The 1927 Dodge truck and gravity gas pumps are a popular subject for photography at Bodie ghost town. This 24 minute night photograph was taken during the 2011 Mono Lake Night Photography Festival.
Wide angle lens for night photography
I shot the entire night at Bodie with a Canon 5D Mark II and an Olympus OM 18mm f/3.5 lens. The Olympus OM system lens can be used on the 5D II with an OM-EOS adapter. The Olympus lens is small, light, and easy to zone focus at night. At an aperture of f/8 or f/11 the lens is quite sharp across the frame, and offers better edge performance than Canon zooms. The Olympus lenses also have a different signature look than other wide angle lens choices. The 18mm is hard to find and can be expensive. The Olympus 21mm f/3.5 is a more readily available, reasonably priced alternative. The 24mm f/2.8 is also quite good. If you prefer a standard wide angle to a super wide lens, the Olympus 28mm f/3.5 is a stellar performer at f/8, and can often be purchased for less than $50. My adapter for the 28mm cost more than the lens!
Image stacking and long exposure noise reduction
Four exposures of 6 minutes at f/8 ISO 200 were combined for the final 24 minute image. There were about 25 night photographers shooting at Bodie — exposure stacking was very useful for removing people and light painting from the foreground. Using this stacking technique also meant that I did not have to run long exposure noise reduction (LENR) in the camera. This helps productivity and battery life.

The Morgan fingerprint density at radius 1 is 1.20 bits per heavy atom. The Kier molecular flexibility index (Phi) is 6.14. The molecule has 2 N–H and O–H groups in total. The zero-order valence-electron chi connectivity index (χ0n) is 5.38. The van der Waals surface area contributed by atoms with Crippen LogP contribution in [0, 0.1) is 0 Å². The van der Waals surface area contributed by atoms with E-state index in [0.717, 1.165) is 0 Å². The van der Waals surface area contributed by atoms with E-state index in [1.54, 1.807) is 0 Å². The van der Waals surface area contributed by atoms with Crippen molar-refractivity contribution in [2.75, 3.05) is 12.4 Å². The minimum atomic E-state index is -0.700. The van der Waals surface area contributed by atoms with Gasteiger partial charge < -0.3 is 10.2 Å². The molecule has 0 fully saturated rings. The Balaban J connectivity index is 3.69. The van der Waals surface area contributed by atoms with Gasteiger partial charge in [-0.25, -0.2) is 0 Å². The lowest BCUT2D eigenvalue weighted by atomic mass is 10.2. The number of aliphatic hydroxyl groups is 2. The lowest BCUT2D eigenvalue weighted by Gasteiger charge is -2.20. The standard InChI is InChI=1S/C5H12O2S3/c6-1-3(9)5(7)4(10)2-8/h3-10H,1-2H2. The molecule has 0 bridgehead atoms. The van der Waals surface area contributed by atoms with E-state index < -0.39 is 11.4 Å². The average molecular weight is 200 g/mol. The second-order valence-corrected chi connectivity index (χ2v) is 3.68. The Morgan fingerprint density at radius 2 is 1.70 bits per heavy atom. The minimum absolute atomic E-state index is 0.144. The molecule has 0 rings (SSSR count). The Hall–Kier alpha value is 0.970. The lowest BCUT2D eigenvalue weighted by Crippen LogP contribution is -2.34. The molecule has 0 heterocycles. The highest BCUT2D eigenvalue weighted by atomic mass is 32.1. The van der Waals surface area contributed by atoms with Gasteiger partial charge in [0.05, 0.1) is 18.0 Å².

5D Mark II Auto setting for long exposure noise reduction (LENR)
Photography instructor Scott Martin let me know about his experiments with the Auto setting for long exposure noise reduction (LENR) on the Canon 5D Mark II. Normally I do not recommend letting the camera decide what to do, but Scott’s LENR experiments may prove otherwise. There are 3 settings for LENR:
- Off — long exposure noise reduction does not run on any shot.
- On — long exposure noise reduction runs for the same amount of time as your exposure. A 10 minute shot with LENR set to On will run noise reduction for 10 minutes after the exposure ends.
- Auto — long exposure noise reduction will run if the camera determines it’s necessary, for the amount of time necessary to optimize the image.
Here’s the really interesting part — noise reduction won’t necessarily run for the same amount of time as the exposure. Auto LENR runs for as long as necessary to reduce noise — this could be shorter or longer than the original exposure time.
I’d like to thank Scott for sharing his Auto LENR research, and I look forward to my own testing. If you have experience with the Auto LENR setting I’d love to hear how exposure time and temperature correlate to when noise reduction kicks in, and how long Auto LENR tends to run.